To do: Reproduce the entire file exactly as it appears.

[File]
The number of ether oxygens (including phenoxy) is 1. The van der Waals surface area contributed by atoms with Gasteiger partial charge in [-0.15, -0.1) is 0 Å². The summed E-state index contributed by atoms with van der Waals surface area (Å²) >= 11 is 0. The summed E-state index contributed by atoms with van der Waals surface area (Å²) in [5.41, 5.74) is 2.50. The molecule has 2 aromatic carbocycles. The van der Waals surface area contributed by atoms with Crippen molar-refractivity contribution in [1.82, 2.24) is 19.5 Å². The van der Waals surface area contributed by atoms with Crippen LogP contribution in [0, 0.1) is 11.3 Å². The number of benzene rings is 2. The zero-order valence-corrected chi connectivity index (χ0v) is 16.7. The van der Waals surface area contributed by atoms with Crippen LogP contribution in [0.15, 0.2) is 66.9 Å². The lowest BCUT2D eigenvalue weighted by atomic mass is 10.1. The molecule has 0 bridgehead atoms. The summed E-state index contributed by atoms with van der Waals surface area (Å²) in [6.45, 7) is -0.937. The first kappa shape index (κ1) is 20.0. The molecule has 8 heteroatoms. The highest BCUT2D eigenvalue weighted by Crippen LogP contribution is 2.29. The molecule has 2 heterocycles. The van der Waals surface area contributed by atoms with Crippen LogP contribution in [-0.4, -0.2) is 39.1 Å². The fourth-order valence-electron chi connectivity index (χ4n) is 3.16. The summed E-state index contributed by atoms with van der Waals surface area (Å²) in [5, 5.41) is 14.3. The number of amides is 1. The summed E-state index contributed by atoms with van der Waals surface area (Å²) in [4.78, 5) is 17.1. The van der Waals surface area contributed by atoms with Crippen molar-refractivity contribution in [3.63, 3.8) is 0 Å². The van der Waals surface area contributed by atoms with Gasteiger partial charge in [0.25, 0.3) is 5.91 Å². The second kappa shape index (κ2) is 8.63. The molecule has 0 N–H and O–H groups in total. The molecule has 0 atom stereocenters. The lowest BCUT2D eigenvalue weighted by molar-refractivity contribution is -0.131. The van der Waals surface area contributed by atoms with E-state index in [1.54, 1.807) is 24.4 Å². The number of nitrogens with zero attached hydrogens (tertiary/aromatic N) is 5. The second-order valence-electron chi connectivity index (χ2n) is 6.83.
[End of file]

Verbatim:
The number of ether oxygens (including phenoxy) is 1. The van der Waals surface area contributed by atoms with Gasteiger partial charge in [-0.15, -0.1) is 0 Å². The summed E-state index contributed by atoms with van der Waals surface area (Å²) >= 11 is 0. The summed E-state index contributed by atoms with van der Waals surface area (Å²) in [5.41, 5.74) is 2.50. The molecule has 2 aromatic carbocycles. The van der Waals surface area contributed by atoms with Crippen molar-refractivity contribution in [1.82, 2.24) is 19.5 Å². The van der Waals surface area contributed by atoms with Crippen LogP contribution in [0, 0.1) is 11.3 Å². The number of benzene rings is 2. The zero-order valence-corrected chi connectivity index (χ0v) is 16.7. The van der Waals surface area contributed by atoms with Crippen LogP contribution in [0.15, 0.2) is 66.9 Å². The lowest BCUT2D eigenvalue weighted by atomic mass is 10.1. The molecule has 0 bridgehead atoms. The summed E-state index contributed by atoms with van der Waals surface area (Å²) in [6.45, 7) is -0.937. The first kappa shape index (κ1) is 20.0. The molecule has 8 heteroatoms. The highest BCUT2D eigenvalue weighted by Crippen LogP contribution is 2.29. The molecule has 2 heterocycles. The van der Waals surface area contributed by atoms with Crippen LogP contribution in [-0.4, -0.2) is 39.1 Å². The fourth-order valence-electron chi connectivity index (χ4n) is 3.16. The summed E-state index contributed by atoms with van der Waals surface area (Å²) in [5, 5.41) is 14.3. The number of amides is 1. The summed E-state index contributed by atoms with van der Waals surface area (Å²) in [4.78, 5) is 17.1. The van der Waals surface area contributed by atoms with Crippen molar-refractivity contribution in [3.63, 3.8) is 0 Å². The van der Waals surface area contributed by atoms with Gasteiger partial charge in [0.25, 0.3) is 5.91 Å². The second kappa shape index (κ2) is 8.63. The molecule has 0 N–H and O–H groups in total. The molecule has 0 atom stereocenters. The lowest BCUT2D eigenvalue weighted by molar-refractivity contribution is -0.131. The van der Waals surface area contributed by atoms with E-state index in [1.54, 1.807) is 24.4 Å². The number of nitrogens with zero attached hydrogens (tertiary/aromatic N) is 5. The second-order valence-electron chi connectivity index (χ2n) is 6.83.